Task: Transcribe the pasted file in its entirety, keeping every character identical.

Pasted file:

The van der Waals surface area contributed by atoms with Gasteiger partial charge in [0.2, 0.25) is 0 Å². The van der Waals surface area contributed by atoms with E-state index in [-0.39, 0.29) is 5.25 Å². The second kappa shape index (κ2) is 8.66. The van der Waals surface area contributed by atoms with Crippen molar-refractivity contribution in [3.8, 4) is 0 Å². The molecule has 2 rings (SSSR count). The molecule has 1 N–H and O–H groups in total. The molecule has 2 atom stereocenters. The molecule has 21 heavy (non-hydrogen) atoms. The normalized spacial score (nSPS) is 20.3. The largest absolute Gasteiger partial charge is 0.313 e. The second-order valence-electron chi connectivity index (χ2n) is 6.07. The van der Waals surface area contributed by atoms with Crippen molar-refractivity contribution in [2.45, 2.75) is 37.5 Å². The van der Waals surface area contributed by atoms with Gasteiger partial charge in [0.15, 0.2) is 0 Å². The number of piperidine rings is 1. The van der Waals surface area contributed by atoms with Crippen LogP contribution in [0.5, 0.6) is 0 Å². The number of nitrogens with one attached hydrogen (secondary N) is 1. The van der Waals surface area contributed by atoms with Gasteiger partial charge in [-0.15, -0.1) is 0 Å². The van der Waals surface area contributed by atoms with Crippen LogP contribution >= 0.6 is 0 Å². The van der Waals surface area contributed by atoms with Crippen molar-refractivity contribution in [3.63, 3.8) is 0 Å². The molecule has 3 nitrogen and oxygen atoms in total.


The van der Waals surface area contributed by atoms with Gasteiger partial charge in [0.2, 0.25) is 0 Å². The van der Waals surface area contributed by atoms with E-state index in [-0.39, 0.29) is 5.25 Å². The second kappa shape index (κ2) is 8.66. The van der Waals surface area contributed by atoms with Crippen molar-refractivity contribution in [3.8, 4) is 0 Å². The molecule has 2 rings (SSSR count). The molecule has 1 N–H and O–H groups in total. The molecule has 2 atom stereocenters. The molecule has 21 heavy (non-hydrogen) atoms. The normalized spacial score (nSPS) is 20.3. The largest absolute Gasteiger partial charge is 0.313 e. The second-order valence-electron chi connectivity index (χ2n) is 6.07. The van der Waals surface area contributed by atoms with Crippen molar-refractivity contribution in [2.45, 2.75) is 37.5 Å². The van der Waals surface area contributed by atoms with Gasteiger partial charge in [0.15, 0.2) is 0 Å². The number of piperidine rings is 1. The van der Waals surface area contributed by atoms with Crippen LogP contribution in [0.5, 0.6) is 0 Å². The number of nitrogens with one attached hydrogen (secondary N) is 1. The van der Waals surface area contributed by atoms with Gasteiger partial charge in [-0.15, -0.1) is 0 Å². The van der Waals surface area contributed by atoms with Crippen LogP contribution >= 0.6 is 0 Å². The van der Waals surface area contributed by atoms with Crippen molar-refractivity contribution in [3.63, 3.8) is 0 Å². The molecule has 3 nitrogen and oxygen atoms in total.